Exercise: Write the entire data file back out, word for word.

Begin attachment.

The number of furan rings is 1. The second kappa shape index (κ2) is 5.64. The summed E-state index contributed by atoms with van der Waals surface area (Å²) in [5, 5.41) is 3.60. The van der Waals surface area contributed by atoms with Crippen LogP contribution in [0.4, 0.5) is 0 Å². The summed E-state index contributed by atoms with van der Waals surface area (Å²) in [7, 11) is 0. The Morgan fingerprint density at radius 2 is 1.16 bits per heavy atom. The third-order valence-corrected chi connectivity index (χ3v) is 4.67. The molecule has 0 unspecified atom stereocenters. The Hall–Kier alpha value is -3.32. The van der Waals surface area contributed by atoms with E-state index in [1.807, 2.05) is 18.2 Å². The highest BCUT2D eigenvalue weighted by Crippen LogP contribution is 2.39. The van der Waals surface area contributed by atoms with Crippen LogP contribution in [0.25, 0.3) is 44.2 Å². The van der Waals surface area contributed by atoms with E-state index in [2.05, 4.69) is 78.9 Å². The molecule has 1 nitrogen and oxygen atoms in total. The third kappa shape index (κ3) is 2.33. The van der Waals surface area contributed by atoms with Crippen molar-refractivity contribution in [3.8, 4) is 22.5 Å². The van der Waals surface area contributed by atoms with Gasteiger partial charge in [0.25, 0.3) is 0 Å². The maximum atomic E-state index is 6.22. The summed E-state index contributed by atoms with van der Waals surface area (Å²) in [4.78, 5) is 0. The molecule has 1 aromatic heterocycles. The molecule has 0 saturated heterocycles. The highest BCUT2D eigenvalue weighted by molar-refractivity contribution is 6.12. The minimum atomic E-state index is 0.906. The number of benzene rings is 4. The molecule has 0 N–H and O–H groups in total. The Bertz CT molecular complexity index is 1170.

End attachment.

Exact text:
The number of furan rings is 1. The second kappa shape index (κ2) is 5.64. The summed E-state index contributed by atoms with van der Waals surface area (Å²) in [5, 5.41) is 3.60. The van der Waals surface area contributed by atoms with Crippen LogP contribution in [0.4, 0.5) is 0 Å². The summed E-state index contributed by atoms with van der Waals surface area (Å²) in [7, 11) is 0. The Morgan fingerprint density at radius 2 is 1.16 bits per heavy atom. The third-order valence-corrected chi connectivity index (χ3v) is 4.67. The molecule has 0 unspecified atom stereocenters. The Hall–Kier alpha value is -3.32. The van der Waals surface area contributed by atoms with E-state index in [1.807, 2.05) is 18.2 Å². The highest BCUT2D eigenvalue weighted by Crippen LogP contribution is 2.39. The van der Waals surface area contributed by atoms with Crippen LogP contribution in [0.25, 0.3) is 44.2 Å². The van der Waals surface area contributed by atoms with E-state index in [2.05, 4.69) is 78.9 Å². The molecule has 1 nitrogen and oxygen atoms in total. The third kappa shape index (κ3) is 2.33. The van der Waals surface area contributed by atoms with Crippen molar-refractivity contribution in [3.8, 4) is 22.5 Å². The van der Waals surface area contributed by atoms with Gasteiger partial charge in [0.25, 0.3) is 0 Å². The maximum atomic E-state index is 6.22. The summed E-state index contributed by atoms with van der Waals surface area (Å²) in [4.78, 5) is 0. The molecule has 1 aromatic heterocycles. The molecule has 0 saturated heterocycles. The highest BCUT2D eigenvalue weighted by molar-refractivity contribution is 6.12. The minimum atomic E-state index is 0.906. The number of benzene rings is 4. The molecule has 0 N–H and O–H groups in total. The Bertz CT molecular complexity index is 1170.